(About) The First Crusade Sword: The Sword and the Cross
The First Crusader Sword has a long, straight-edged, fullered blade, whose originals would have had maximum cutting power. Its blade is hand-forged by the master-smiths of Darksword Armory, as certified by the dragon sejant inscription close to the hilt. It is made from dual-tempered 5160 spring steel and constructed with a peened full-tang, meaning it is capable of taking the knocks of re-enactment and simulated combat without damage. The cross-guard is a utilitarian cruciform, precisely like those of the original Crusader swords on which it is based. The grip is wet-formed leather for excellent comfort and security, and the pommel is a carefully weighted wheel to give the blade snake-like agility. It is shipped with a matched leather scabbard, and is available in a range of configurations: factory-sharp or blunted, and either with or without an high-quality leather sword belt. In all, this meticulously period-accurate First Crusade Sword would make a stalwart addition to any knight’s armory.
(History) The Real History of the Crusader States
This sword is heavy in your hand, as the relentless Middle Eastern sun heats your chainmail hot enough to fry an egg. You can’t wipe the sweat out of your eyes as you squint out of the slits of your great helm; you discarded your surcote days ago. The Seljuk skirmishers could come at you from any one of those valleys ahead – and your sword, presented to you specially by your liege, would be the only thing between you and death at the tip of a Turkish sabre…
The First Crusade: A Holy War For Worldly Gains
The First Crusade took place at the height of the medieval period, and marked a century of conflict between expansionist, militarised Western Christian aristocracies, and a series of Muslim states in the East. Don’t mistake this for a ‘religious war’, as it is too often seen: though both sides often couched their motives in holy language, the First Crusade was about territory, plunder and temporal power – just like conflicts today. It was sparked by the break-up of the Great Seljuk Empire at the end of the 11th-century – think of it like the fragmentation of the USSR in 1989, leading to peripheral conflicts and civil wars across an entire region. One such war, between the Sultanate of Rum and the Byzantine Empire, was seized upon by Christian power-brokers to declare a Crusade to defend the Holy Land – which just so happened to be a rich and valuable land thronging with pilgrims and merchants. Byzantine Emperor Alexios I Komnenos appealed to the Pope after heavy military defeats at the hands of the Seljuk Sultanate, calculating that the Papacy would relish the opportunity to increase its prestige by calling Christian nobles and peasants from all over Europe together to turn out the invader from the Holy Land.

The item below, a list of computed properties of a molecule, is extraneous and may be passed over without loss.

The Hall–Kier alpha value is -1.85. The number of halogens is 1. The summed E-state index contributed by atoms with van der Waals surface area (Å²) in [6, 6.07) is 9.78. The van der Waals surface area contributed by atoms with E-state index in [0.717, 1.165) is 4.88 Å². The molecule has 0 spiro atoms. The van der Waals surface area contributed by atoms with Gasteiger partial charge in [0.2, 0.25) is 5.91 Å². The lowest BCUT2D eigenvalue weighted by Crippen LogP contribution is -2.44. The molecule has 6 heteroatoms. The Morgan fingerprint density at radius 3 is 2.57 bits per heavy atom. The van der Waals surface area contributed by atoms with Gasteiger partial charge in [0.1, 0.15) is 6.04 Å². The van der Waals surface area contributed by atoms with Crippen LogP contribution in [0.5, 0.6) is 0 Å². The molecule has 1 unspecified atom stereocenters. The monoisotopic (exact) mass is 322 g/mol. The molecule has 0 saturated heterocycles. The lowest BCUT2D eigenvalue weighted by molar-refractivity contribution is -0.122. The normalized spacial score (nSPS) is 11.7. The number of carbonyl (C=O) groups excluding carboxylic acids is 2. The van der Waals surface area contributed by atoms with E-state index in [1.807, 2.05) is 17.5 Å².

And he was correct. As many as 100,000 crusaders carved their way across Asia Minor (modern-day Turkey), turning the Sultanate out of its capital in the Byzantine city of Antioch. In 1099 they reached Jerusalem itself, establishing a network of Crusader States that would last for more than two centuries. This First Crusade Sword takes inspiration from the weaponry of the 15,000-or-so knights who made the long journey from Germany, France and Britain to participate in the Crusade.
- Total length: 34 3/4 inches
- Blade material: 5160 carbon steel
- Blade hardness: HRC 60 at edge/HRC 48-50 at core
- Blade length: 27 3/4 inches
- Blade width: 2 1/16 inches
- Guard and pommel material: Mild steel
- Grip material: leather
- Weight: 2.65 lbs